MS Office 365 Reporting Tool

Having a functional Office 365 reporting tool is essential for all organisations. Systems are configured with an initial requirement of understanding. Over time changes are made, users are added and removed, technicians come and go. The longer a system is in operation, the more likely it is that your expectations of how it is configured and used differs from what is actually happening. The discrepancy between how you think things are configured vs how they are actually configured can come back with serious consequences if there is a misconfiguration that impacts security, or another issues which stops productivity.

CatchBefore offers an Office 365 reporting tool. The regular reports are specifically designed to minimise the risk of misunderstanding that can lead to serious consequences. The reports come with a simple easy to read executive cover-page, with further details and specifics in following pages. A simple report that is useful to both management and technical users.

Areas that should be reviewed on a regular basis:

  1. Your secure score. This is a security ranking given to you by Microsoft. You will also be given a maximum potential security score which will assist in understanding the level of protection you currently have. The higher the score, the better. Low scoring domains are at higher risk of being compromised.
  2. Your domains that are in use. It is not uncommon to see multiple domains attached to a tenancy. Make sure that the account contacts for the domains (including email) are correct, and access details secure. The renewal dates should be tracked to avoid unexpected interruptions. DNS accounts and access must also be kept secure.
  3. Key Tenancy information. This covers information such the registered organisation name, and the country in which your data is stored.
  4. Users summary. Only the required active users should be in the system, with old user accounts being archived and removed to keep the system tidy and avoid confusion. It is important to undertake a regular review to ensure that only required accounts are enabled.
  5. Multi-Factor Authentication (MFA) status. MFA is a fantastic security enhancement, but it must be enabled, enforced, and active (setup) for each user. Organisations may be under the impression that they have these steps covered, however a step may missed for some users, or you may have a new user added without MFA.
  6. Administrators list. It is important to understand which of your users have higher level of access. Roles and responsibilities often change within organisations, and it is important that administrative access is only granted to those users that need it.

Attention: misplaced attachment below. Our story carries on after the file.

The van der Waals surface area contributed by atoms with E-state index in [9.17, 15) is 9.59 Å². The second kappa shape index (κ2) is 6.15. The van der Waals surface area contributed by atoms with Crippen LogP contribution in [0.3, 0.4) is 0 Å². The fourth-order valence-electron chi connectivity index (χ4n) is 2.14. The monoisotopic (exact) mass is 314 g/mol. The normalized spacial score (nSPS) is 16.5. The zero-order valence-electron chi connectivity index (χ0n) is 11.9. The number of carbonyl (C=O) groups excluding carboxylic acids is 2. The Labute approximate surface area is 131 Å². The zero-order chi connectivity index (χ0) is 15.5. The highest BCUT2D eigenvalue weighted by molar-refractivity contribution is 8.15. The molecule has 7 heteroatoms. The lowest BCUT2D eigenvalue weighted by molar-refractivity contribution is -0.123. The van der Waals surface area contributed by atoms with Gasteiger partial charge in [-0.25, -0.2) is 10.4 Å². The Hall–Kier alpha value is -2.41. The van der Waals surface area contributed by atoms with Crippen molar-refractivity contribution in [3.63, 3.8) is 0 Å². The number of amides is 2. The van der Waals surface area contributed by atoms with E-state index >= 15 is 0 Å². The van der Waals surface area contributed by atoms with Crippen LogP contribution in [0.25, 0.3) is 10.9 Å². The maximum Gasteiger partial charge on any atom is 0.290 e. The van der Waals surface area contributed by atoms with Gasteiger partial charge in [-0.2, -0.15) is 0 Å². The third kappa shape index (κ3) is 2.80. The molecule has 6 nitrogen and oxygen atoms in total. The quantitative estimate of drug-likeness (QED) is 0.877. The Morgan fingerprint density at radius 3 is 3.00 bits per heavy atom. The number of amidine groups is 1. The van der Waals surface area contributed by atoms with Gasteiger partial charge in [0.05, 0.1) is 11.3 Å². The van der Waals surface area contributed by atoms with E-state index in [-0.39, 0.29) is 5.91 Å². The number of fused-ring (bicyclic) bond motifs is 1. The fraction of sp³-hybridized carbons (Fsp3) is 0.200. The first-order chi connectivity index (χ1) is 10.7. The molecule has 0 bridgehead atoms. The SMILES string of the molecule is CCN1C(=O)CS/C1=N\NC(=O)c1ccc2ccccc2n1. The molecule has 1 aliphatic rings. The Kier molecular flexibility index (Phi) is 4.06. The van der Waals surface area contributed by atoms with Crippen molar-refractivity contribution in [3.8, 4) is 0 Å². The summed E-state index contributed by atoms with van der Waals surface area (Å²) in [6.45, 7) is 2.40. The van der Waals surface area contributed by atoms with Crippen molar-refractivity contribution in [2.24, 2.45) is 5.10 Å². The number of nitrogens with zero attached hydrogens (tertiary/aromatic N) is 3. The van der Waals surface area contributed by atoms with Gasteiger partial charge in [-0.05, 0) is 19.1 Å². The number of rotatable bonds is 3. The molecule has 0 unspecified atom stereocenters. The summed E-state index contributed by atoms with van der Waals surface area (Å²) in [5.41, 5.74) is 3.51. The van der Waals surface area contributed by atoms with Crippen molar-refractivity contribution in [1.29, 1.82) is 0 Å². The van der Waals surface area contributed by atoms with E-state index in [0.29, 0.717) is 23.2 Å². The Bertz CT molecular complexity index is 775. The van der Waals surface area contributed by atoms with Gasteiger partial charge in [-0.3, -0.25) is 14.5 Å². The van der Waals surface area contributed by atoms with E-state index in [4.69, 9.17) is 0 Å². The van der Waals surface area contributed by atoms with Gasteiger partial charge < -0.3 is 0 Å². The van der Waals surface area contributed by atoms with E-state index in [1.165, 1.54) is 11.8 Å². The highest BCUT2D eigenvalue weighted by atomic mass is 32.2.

7. Administrator accounts with licenses attached. Administrator accounts should be dedicated to administrative tasks and not be used for day-to-day activities. A license attached to an Administrative account is a hint that it might be being used for day-to-day actives. This should be discouraged, as it is a security risk.
  8. Conditional access policies. Limiting access to only the locations required is an excellent way to improve security. This can be done at multiple levels (including restricting access to only specific countries). If you have no conditional access policies, then your tenancy is open to being accessed from anywhere in the world.
  9. Account quota status. Having an understanding of how much of your space allocation used is critical for capacity planning, and stopping a potential interruption to service if limits are hit. If space is running low, licenses may need to be upgraded or data archived to make space.
  10. Account activity information. Are you and all your users utilising the full range of software that has been made available? The account activity information covers important information, including the last date that users have been accessing email, OneDrive, and SharePoint.
  11. Log-in summaries. Successful authentications should be reviewed (by username, IP address and country). This is important to ensure that the logins are as expected, and not from a location that was not recognised.
  12. Microsoft 365 Alerts that require attention. Microsoft provides detailed Alert information. These should be checked, and actioned as required. Failure to take action on alerts may result in preventable service interruptions.
  13. Compromised user accounts. Users will often create external accounts, using their email address as the username. If one of these external accounts is involved in a data-breach, the password used on this service may be compromised. It is important that users understand where their details have been exposed, and if a password reset is advisable.

The regular reporting provided by CatchBefore gives you the insights to your tenancy that you may otherwise overlook. Don’t be caught off guard with an avoidable surprise. Contact our team for more information on how we can put you on the front foot.

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